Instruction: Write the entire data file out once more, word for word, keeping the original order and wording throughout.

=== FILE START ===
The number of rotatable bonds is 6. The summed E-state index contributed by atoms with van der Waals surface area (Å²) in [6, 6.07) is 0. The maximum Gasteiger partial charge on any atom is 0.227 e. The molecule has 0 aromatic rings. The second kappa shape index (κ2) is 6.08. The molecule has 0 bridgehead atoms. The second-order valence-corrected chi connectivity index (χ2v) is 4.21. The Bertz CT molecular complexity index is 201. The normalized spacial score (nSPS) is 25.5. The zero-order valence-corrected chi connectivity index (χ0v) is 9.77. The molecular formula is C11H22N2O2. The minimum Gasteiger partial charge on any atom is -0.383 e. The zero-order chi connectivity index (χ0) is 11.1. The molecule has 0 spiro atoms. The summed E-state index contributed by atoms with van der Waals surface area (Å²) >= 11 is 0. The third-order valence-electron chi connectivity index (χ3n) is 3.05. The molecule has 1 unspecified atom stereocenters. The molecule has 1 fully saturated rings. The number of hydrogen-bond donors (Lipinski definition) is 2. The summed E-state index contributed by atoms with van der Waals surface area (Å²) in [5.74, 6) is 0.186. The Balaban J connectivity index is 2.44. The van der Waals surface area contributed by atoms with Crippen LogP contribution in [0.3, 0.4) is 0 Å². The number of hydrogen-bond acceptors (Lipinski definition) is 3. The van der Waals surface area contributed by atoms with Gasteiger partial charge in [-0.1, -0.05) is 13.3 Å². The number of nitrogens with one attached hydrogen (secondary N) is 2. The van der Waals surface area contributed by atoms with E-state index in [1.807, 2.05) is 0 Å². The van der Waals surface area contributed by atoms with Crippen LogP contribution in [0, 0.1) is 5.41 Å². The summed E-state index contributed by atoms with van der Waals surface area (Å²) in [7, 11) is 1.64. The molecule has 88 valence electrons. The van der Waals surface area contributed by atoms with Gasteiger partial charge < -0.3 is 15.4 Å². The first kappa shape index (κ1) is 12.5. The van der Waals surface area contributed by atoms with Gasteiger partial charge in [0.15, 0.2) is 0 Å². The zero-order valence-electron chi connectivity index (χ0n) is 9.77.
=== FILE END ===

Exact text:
The number of rotatable bonds is 6. The summed E-state index contributed by atoms with van der Waals surface area (Å²) in [6, 6.07) is 0. The maximum Gasteiger partial charge on any atom is 0.227 e. The molecule has 0 aromatic rings. The second kappa shape index (κ2) is 6.08. The molecule has 0 bridgehead atoms. The second-order valence-corrected chi connectivity index (χ2v) is 4.21. The Bertz CT molecular complexity index is 201. The normalized spacial score (nSPS) is 25.5. The zero-order valence-corrected chi connectivity index (χ0v) is 9.77. The molecular formula is C11H22N2O2. The minimum Gasteiger partial charge on any atom is -0.383 e. The zero-order chi connectivity index (χ0) is 11.1. The molecule has 0 spiro atoms. The summed E-state index contributed by atoms with van der Waals surface area (Å²) >= 11 is 0. The third-order valence-electron chi connectivity index (χ3n) is 3.05. The molecule has 1 unspecified atom stereocenters. The molecule has 1 fully saturated rings. The number of hydrogen-bond donors (Lipinski definition) is 2. The summed E-state index contributed by atoms with van der Waals surface area (Å²) in [5.74, 6) is 0.186. The Balaban J connectivity index is 2.44. The van der Waals surface area contributed by atoms with Crippen LogP contribution in [0.3, 0.4) is 0 Å². The number of hydrogen-bond acceptors (Lipinski definition) is 3. The van der Waals surface area contributed by atoms with Gasteiger partial charge in [-0.1, -0.05) is 13.3 Å². The number of nitrogens with one attached hydrogen (secondary N) is 2. The van der Waals surface area contributed by atoms with E-state index in [1.807, 2.05) is 0 Å². The van der Waals surface area contributed by atoms with Crippen LogP contribution in [0, 0.1) is 5.41 Å². The summed E-state index contributed by atoms with van der Waals surface area (Å²) in [7, 11) is 1.64. The molecule has 88 valence electrons. The van der Waals surface area contributed by atoms with Gasteiger partial charge < -0.3 is 15.4 Å². The first kappa shape index (κ1) is 12.5. The van der Waals surface area contributed by atoms with Gasteiger partial charge in [0.15, 0.2) is 0 Å². The zero-order valence-electron chi connectivity index (χ0n) is 9.77.